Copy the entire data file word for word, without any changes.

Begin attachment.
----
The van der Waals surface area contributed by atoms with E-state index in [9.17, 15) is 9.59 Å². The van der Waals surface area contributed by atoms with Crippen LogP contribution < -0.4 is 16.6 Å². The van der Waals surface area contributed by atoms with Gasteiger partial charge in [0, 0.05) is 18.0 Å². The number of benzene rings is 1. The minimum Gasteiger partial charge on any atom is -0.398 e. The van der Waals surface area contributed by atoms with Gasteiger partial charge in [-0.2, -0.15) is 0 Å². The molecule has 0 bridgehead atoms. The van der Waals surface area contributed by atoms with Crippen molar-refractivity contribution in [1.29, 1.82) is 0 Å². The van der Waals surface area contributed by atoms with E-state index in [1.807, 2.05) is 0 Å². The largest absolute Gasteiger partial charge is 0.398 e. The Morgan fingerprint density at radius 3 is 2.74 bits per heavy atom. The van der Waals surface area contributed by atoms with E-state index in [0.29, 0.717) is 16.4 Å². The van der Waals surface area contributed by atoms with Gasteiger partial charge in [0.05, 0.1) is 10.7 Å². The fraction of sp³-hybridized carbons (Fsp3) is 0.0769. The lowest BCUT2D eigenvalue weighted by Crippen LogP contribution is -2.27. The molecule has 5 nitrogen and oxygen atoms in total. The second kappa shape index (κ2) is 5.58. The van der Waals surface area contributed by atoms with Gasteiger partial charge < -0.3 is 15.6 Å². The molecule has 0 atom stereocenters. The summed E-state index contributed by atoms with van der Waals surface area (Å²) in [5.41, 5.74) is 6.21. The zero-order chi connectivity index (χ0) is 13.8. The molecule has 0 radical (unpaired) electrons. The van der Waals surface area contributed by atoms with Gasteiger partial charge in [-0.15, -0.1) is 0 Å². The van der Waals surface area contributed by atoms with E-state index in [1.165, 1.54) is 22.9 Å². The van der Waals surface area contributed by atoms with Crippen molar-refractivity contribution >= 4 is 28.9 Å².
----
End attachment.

The van der Waals surface area contributed by atoms with E-state index in [9.17, 15) is 9.59 Å². The van der Waals surface area contributed by atoms with Crippen LogP contribution < -0.4 is 16.6 Å². The van der Waals surface area contributed by atoms with Gasteiger partial charge in [0, 0.05) is 18.0 Å². The number of benzene rings is 1. The minimum Gasteiger partial charge on any atom is -0.398 e. The van der Waals surface area contributed by atoms with Gasteiger partial charge in [-0.2, -0.15) is 0 Å². The molecule has 0 bridgehead atoms. The van der Waals surface area contributed by atoms with Crippen molar-refractivity contribution in [1.29, 1.82) is 0 Å². The van der Waals surface area contributed by atoms with E-state index in [1.807, 2.05) is 0 Å². The largest absolute Gasteiger partial charge is 0.398 e. The Morgan fingerprint density at radius 3 is 2.74 bits per heavy atom. The van der Waals surface area contributed by atoms with E-state index in [0.29, 0.717) is 16.4 Å². The van der Waals surface area contributed by atoms with Gasteiger partial charge in [0.05, 0.1) is 10.7 Å². The fraction of sp³-hybridized carbons (Fsp3) is 0.0769. The lowest BCUT2D eigenvalue weighted by Crippen LogP contribution is -2.27. The molecule has 5 nitrogen and oxygen atoms in total. The second kappa shape index (κ2) is 5.58. The van der Waals surface area contributed by atoms with Gasteiger partial charge < -0.3 is 15.6 Å². The molecule has 0 atom stereocenters. The summed E-state index contributed by atoms with van der Waals surface area (Å²) in [5.41, 5.74) is 6.21. The zero-order chi connectivity index (χ0) is 13.8. The molecule has 0 radical (unpaired) electrons. The van der Waals surface area contributed by atoms with Gasteiger partial charge in [-0.15, -0.1) is 0 Å². The van der Waals surface area contributed by atoms with E-state index in [1.165, 1.54) is 22.9 Å². The van der Waals surface area contributed by atoms with Crippen molar-refractivity contribution >= 4 is 28.9 Å².